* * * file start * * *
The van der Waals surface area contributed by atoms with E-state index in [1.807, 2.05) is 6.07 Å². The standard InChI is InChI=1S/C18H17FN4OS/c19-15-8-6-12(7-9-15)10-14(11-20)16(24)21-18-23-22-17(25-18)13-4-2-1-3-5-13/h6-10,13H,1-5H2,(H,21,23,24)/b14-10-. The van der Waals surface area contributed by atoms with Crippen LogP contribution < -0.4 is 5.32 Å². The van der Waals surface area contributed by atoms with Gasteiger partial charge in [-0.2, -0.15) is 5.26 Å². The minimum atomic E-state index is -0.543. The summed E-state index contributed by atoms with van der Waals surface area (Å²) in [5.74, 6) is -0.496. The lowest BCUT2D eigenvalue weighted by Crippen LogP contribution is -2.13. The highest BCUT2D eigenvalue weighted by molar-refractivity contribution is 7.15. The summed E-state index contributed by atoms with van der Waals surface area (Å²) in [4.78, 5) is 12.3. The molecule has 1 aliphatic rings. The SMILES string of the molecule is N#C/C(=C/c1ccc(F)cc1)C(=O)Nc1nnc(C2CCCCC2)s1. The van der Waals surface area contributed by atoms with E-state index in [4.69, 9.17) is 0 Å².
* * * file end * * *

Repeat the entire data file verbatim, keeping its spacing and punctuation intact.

The van der Waals surface area contributed by atoms with E-state index in [1.807, 2.05) is 6.07 Å². The standard InChI is InChI=1S/C18H17FN4OS/c19-15-8-6-12(7-9-15)10-14(11-20)16(24)21-18-23-22-17(25-18)13-4-2-1-3-5-13/h6-10,13H,1-5H2,(H,21,23,24)/b14-10-. The van der Waals surface area contributed by atoms with Crippen LogP contribution < -0.4 is 5.32 Å². The van der Waals surface area contributed by atoms with Gasteiger partial charge in [-0.2, -0.15) is 5.26 Å². The minimum atomic E-state index is -0.543. The summed E-state index contributed by atoms with van der Waals surface area (Å²) in [5.74, 6) is -0.496. The lowest BCUT2D eigenvalue weighted by Crippen LogP contribution is -2.13. The highest BCUT2D eigenvalue weighted by molar-refractivity contribution is 7.15. The summed E-state index contributed by atoms with van der Waals surface area (Å²) in [4.78, 5) is 12.3. The molecule has 1 aliphatic rings. The SMILES string of the molecule is N#C/C(=C/c1ccc(F)cc1)C(=O)Nc1nnc(C2CCCCC2)s1. The van der Waals surface area contributed by atoms with E-state index in [4.69, 9.17) is 0 Å².